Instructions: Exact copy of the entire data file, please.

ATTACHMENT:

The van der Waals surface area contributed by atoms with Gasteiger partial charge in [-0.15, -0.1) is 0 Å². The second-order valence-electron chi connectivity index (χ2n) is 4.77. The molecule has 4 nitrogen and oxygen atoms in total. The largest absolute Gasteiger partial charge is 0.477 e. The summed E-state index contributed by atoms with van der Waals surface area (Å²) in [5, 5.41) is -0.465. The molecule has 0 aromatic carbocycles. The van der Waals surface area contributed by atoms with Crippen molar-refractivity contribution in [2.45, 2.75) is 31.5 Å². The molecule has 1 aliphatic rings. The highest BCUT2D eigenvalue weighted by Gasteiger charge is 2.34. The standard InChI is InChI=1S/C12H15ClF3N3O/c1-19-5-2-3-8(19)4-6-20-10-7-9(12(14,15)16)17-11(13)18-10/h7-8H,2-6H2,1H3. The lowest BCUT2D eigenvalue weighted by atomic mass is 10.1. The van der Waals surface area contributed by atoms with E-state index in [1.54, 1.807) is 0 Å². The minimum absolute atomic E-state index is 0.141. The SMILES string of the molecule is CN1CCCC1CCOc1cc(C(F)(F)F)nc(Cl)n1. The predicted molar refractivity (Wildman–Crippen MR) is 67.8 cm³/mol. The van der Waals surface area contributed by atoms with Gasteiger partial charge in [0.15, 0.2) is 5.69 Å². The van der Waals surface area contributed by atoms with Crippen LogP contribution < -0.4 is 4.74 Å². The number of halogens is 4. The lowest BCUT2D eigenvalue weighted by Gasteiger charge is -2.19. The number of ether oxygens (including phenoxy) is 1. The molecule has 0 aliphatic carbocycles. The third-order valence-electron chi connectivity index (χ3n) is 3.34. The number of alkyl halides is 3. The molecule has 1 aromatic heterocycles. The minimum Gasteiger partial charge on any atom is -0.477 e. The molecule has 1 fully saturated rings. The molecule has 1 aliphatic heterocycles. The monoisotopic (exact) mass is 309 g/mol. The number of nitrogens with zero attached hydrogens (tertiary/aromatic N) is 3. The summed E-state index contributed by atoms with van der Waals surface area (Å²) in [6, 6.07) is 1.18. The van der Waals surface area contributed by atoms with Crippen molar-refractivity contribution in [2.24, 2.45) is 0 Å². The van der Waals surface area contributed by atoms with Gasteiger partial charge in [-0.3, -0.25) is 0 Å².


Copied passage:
The van der Waals surface area contributed by atoms with Gasteiger partial charge in [-0.15, -0.1) is 0 Å². The second-order valence-electron chi connectivity index (χ2n) is 4.77. The molecule has 4 nitrogen and oxygen atoms in total. The largest absolute Gasteiger partial charge is 0.477 e. The summed E-state index contributed by atoms with van der Waals surface area (Å²) in [5, 5.41) is -0.465. The molecule has 0 aromatic carbocycles. The van der Waals surface area contributed by atoms with Crippen molar-refractivity contribution in [2.45, 2.75) is 31.5 Å². The molecule has 1 aliphatic rings. The highest BCUT2D eigenvalue weighted by Gasteiger charge is 2.34. The standard InChI is InChI=1S/C12H15ClF3N3O/c1-19-5-2-3-8(19)4-6-20-10-7-9(12(14,15)16)17-11(13)18-10/h7-8H,2-6H2,1H3. The lowest BCUT2D eigenvalue weighted by atomic mass is 10.1. The van der Waals surface area contributed by atoms with E-state index in [1.54, 1.807) is 0 Å². The minimum absolute atomic E-state index is 0.141. The SMILES string of the molecule is CN1CCCC1CCOc1cc(C(F)(F)F)nc(Cl)n1. The predicted molar refractivity (Wildman–Crippen MR) is 67.8 cm³/mol. The van der Waals surface area contributed by atoms with Gasteiger partial charge in [0.15, 0.2) is 5.69 Å². The van der Waals surface area contributed by atoms with Crippen LogP contribution < -0.4 is 4.74 Å². The number of halogens is 4. The lowest BCUT2D eigenvalue weighted by Gasteiger charge is -2.19. The number of ether oxygens (including phenoxy) is 1. The molecule has 0 aliphatic carbocycles. The third-order valence-electron chi connectivity index (χ3n) is 3.34. The number of alkyl halides is 3. The molecule has 1 aromatic heterocycles. The minimum Gasteiger partial charge on any atom is -0.477 e. The molecule has 1 fully saturated rings. The molecule has 1 aliphatic heterocycles. The monoisotopic (exact) mass is 309 g/mol. The number of nitrogens with zero attached hydrogens (tertiary/aromatic N) is 3. The summed E-state index contributed by atoms with van der Waals surface area (Å²) in [6, 6.07) is 1.18. The van der Waals surface area contributed by atoms with Crippen molar-refractivity contribution in [2.24, 2.45) is 0 Å². The van der Waals surface area contributed by atoms with Gasteiger partial charge in [-0.3, -0.25) is 0 Å².